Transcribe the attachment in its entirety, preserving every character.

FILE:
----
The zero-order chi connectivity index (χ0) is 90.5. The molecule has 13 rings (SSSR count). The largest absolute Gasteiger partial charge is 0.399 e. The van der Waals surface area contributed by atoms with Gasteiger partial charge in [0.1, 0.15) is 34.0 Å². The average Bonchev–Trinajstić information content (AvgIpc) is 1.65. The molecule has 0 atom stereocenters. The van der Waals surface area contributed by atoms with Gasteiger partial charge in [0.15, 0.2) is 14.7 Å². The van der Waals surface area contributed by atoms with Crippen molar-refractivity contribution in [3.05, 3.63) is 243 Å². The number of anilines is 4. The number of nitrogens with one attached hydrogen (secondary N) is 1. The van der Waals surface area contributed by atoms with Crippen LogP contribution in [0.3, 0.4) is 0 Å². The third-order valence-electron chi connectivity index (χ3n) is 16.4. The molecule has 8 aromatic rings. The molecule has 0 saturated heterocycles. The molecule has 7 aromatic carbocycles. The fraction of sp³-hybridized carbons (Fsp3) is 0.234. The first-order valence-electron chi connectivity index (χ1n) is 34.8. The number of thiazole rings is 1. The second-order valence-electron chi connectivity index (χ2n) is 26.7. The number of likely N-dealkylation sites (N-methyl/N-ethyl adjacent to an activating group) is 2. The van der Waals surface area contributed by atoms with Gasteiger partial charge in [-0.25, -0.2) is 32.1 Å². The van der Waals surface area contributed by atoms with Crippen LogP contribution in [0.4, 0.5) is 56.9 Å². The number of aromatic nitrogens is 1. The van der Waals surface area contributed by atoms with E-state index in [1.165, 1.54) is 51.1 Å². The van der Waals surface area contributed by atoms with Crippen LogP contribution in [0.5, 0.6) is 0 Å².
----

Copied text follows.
The zero-order chi connectivity index (χ0) is 90.5. The molecule has 13 rings (SSSR count). The largest absolute Gasteiger partial charge is 0.399 e. The van der Waals surface area contributed by atoms with Gasteiger partial charge in [0.1, 0.15) is 34.0 Å². The average Bonchev–Trinajstić information content (AvgIpc) is 1.65. The molecule has 0 atom stereocenters. The van der Waals surface area contributed by atoms with Gasteiger partial charge in [0.15, 0.2) is 14.7 Å². The van der Waals surface area contributed by atoms with Crippen molar-refractivity contribution in [3.05, 3.63) is 243 Å². The number of anilines is 4. The number of nitrogens with one attached hydrogen (secondary N) is 1. The van der Waals surface area contributed by atoms with Crippen LogP contribution in [0.3, 0.4) is 0 Å². The third-order valence-electron chi connectivity index (χ3n) is 16.4. The molecule has 8 aromatic rings. The molecule has 0 saturated heterocycles. The molecule has 7 aromatic carbocycles. The fraction of sp³-hybridized carbons (Fsp3) is 0.234. The first-order valence-electron chi connectivity index (χ1n) is 34.8. The number of thiazole rings is 1. The second-order valence-electron chi connectivity index (χ2n) is 26.7. The number of likely N-dealkylation sites (N-methyl/N-ethyl adjacent to an activating group) is 2. The van der Waals surface area contributed by atoms with Gasteiger partial charge in [-0.25, -0.2) is 32.1 Å². The van der Waals surface area contributed by atoms with Crippen LogP contribution in [0.4, 0.5) is 56.9 Å². The number of aromatic nitrogens is 1. The van der Waals surface area contributed by atoms with E-state index in [1.165, 1.54) is 51.1 Å². The van der Waals surface area contributed by atoms with Crippen LogP contribution in [0.5, 0.6) is 0 Å².